The math and probabilities made my head hurt, but otherwise the content is fantastic. Most people, especially Christians have no clue how flawed their holy book is.

2

Great post - thank you. I learned about Carrier and enjoyed the conversation. This site is great!!!

Yes I learned a lot too and added some new books to my reading list

2

As far as I understand the real name was Joshua and that was a quit commen name in Judea

According to Carrier about 1 in 26. And he covers how many of the characters are really common names or the names have underlying meanings. Kind of like saying Jesus and his followers Tom Dick and Harry did this or Judas which means Judea or the Jew....betrayed Jesus.

2

The best that we can say is, maybe or maybe not.

That ain't sayin' much. Or maybe it is -- I just don't know.

2

I don't think there's smoke without fire but there is a lot of smoke over 2000 years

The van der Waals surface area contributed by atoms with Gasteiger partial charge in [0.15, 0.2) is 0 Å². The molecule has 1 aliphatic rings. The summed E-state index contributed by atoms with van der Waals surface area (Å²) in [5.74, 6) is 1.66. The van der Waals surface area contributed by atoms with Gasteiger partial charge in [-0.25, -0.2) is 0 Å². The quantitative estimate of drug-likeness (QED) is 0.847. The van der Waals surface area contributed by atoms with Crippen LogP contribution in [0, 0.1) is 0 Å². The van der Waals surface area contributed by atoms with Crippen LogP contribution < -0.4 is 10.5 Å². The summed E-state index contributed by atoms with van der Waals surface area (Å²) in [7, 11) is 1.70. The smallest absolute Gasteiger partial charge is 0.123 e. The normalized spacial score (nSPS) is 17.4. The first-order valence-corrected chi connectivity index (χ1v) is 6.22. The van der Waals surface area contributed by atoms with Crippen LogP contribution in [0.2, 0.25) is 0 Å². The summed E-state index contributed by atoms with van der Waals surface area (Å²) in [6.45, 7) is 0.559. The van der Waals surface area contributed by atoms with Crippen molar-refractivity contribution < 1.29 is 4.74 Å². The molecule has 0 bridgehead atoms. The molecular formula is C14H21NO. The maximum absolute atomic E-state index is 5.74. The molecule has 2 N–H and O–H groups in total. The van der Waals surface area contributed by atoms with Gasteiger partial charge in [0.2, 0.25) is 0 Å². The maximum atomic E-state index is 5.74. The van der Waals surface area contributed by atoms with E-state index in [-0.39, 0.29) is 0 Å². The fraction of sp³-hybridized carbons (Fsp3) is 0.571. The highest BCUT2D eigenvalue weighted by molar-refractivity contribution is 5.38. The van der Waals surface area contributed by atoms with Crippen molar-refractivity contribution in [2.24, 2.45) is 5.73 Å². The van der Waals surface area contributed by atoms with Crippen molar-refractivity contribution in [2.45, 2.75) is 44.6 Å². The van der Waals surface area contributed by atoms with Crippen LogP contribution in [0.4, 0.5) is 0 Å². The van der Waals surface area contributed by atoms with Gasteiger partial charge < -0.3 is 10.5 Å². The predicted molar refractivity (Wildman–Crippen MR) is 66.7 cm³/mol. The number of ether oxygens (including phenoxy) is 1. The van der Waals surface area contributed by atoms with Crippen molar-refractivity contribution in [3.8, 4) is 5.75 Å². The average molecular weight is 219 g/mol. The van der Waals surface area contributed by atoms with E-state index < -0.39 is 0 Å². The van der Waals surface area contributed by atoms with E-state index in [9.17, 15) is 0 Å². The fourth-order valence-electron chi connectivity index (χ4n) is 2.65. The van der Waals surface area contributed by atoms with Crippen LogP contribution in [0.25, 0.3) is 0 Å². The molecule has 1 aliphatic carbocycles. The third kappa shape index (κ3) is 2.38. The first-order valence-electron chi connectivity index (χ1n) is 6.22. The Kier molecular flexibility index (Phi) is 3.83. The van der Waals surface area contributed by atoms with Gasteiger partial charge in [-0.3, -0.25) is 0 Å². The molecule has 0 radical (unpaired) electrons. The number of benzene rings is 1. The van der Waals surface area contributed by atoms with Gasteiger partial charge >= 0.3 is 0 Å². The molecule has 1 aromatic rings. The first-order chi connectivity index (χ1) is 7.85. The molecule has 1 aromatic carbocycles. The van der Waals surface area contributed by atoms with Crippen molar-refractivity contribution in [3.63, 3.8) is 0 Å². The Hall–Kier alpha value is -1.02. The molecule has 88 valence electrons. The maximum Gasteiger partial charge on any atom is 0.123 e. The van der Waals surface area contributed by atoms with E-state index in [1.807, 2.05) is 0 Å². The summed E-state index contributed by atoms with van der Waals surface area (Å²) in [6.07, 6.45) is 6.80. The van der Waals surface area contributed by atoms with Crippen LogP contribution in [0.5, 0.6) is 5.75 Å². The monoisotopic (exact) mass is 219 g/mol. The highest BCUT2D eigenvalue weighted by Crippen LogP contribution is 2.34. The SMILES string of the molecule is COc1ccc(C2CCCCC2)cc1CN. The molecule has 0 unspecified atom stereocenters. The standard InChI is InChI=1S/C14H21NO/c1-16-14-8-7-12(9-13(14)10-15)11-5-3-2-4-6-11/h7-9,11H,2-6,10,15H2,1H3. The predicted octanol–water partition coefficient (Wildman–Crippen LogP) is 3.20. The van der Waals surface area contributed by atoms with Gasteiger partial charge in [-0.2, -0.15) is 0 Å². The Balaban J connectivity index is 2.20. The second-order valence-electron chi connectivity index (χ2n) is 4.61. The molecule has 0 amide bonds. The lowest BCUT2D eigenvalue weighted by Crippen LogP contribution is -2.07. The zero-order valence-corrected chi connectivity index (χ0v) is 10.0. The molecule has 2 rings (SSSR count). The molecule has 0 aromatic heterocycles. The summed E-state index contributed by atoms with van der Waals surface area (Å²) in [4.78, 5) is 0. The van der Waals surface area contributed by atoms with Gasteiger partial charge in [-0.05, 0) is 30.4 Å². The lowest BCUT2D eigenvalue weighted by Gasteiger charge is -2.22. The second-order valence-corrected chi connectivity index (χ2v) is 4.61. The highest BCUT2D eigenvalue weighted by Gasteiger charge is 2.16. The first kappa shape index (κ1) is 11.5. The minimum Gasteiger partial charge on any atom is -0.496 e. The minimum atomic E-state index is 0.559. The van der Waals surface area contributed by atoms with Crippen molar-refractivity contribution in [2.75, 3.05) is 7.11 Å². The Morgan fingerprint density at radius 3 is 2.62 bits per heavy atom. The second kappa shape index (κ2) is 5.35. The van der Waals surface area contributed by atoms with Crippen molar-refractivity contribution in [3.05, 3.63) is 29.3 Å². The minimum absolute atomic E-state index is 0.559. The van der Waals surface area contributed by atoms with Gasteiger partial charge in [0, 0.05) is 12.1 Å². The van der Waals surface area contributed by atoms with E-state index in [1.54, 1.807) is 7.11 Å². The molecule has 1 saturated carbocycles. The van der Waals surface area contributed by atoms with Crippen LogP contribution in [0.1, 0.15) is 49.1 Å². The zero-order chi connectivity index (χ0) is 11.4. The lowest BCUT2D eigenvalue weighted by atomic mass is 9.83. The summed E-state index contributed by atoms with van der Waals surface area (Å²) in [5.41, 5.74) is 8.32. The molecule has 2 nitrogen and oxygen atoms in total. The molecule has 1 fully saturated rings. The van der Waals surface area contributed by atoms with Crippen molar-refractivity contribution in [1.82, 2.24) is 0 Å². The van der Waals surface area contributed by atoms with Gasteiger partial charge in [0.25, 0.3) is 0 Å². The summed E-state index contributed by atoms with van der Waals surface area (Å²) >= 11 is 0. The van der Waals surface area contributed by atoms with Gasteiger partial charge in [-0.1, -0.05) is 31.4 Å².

2

wasn't he supposedly born of a virgin? wouldn't that debunk it? maybe that story was made up by jesus himself. influential people like charles manson can make a lot of people believe and do some stupid shit. although i have not studied it at all

1

He didn't actually exist. It's a fantasy book set in the time period it was written in. No different than the fantasy books written today that have real places, but fantasy filler.

1

There could have been an actual Jesus of history from the time frame involved (or before) but he is not seen in the Gospels. These writings were not eye witness accounts and seem to be talking about a complex and contradictory person. This is why Jesus seems at times to be a madman wanting death for some, then later a champion of the oppressed and downtrodden. The faithful believe that they actually have the "words of Jesus" in their scriptures in red writing. The reality is that today we would not have any such words.
Is it any wonder that modern Evangelicals seem to have so many different versions of Jesus?